Someday the mountain might get him but the law never will
And actually, WCV, the way I read the article implied that not only did the Dirty Fed say FASB should not crack down, it essentially strong-armed them into NOT treating bank balance sheets that way. Is that surprising? No.I'm wondering, then, why FASB instituted 166 and 167 which will essentially force banks to bring these financial monsters back on sheet. It does not make sense. I did not understand when FASB made the announcement why the Fed would encourage this move knowing what it would mean for banks' capital requirements but now I totally get it.Guilt. Well not guilt so much as hoping if FASB reversed the decision, no one would notice that they were the ones who told them to keep SPEs off sheet in the first place.Duhhhhhh it's all so clear to me now :PAG
This isn't directly related but there were other examples of the "driving that train, high on cocaine" attitude of regulation. As early as 2004 the FBI was being warned that there was widespread fraud happening in the mortgage business and they really didn't start cracking down in earnest until the horse had left the barn.http://www.cnn.com/2004/LAW/09/17/mortgage.fraud/Now, you can open R. Dollars blog and find numerous headlines every day from all over the country of people getting busted for things that drew little if any attention to just 6-7 years ago.Jeff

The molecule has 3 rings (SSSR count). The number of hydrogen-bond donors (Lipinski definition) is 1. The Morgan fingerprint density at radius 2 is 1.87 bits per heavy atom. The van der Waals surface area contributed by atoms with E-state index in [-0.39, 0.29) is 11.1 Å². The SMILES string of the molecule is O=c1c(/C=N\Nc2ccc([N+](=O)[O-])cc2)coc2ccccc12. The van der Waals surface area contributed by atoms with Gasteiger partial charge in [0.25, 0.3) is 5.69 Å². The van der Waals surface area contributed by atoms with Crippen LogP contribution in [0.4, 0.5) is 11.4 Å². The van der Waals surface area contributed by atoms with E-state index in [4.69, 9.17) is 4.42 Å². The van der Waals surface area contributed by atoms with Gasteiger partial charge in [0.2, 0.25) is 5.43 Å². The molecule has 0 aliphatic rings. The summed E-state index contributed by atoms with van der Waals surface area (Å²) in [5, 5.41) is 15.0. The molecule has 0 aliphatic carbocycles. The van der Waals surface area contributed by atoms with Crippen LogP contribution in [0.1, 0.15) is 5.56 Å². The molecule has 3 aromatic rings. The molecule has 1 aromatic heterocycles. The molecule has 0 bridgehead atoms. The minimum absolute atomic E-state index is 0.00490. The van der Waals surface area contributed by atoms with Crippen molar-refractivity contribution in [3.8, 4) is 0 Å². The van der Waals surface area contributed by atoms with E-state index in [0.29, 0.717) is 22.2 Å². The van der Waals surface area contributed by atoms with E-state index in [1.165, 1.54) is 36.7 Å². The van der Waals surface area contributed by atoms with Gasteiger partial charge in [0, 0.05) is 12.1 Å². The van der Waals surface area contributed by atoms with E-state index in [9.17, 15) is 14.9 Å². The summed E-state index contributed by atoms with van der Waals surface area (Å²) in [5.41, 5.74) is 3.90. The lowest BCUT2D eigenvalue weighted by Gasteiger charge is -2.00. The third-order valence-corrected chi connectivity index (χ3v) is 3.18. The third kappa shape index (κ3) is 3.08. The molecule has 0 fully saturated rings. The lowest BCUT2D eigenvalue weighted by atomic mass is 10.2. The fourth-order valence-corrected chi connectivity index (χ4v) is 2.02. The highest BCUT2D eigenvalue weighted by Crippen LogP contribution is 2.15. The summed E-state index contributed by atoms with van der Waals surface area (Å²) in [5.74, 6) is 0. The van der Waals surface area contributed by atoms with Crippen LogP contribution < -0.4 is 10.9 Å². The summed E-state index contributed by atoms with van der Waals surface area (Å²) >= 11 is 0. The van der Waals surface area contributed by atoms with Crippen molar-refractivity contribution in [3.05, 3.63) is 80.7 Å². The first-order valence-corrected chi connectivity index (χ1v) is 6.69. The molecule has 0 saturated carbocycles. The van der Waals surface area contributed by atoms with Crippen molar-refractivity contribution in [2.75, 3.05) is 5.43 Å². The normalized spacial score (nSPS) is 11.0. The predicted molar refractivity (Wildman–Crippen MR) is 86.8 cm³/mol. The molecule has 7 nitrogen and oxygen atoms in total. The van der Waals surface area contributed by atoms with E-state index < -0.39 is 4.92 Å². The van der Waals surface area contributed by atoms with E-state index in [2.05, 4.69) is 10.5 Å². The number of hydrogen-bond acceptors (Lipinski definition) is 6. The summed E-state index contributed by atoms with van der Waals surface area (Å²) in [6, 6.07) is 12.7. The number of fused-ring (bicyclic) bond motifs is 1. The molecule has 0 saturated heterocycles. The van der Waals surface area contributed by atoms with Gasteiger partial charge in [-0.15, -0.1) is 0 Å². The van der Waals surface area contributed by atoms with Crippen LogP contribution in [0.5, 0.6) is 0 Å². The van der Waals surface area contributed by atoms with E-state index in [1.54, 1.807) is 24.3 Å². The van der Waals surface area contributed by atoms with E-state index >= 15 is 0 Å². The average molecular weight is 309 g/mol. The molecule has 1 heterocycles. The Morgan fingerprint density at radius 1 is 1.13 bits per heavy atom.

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Anybody else think horse paste might be worth a try?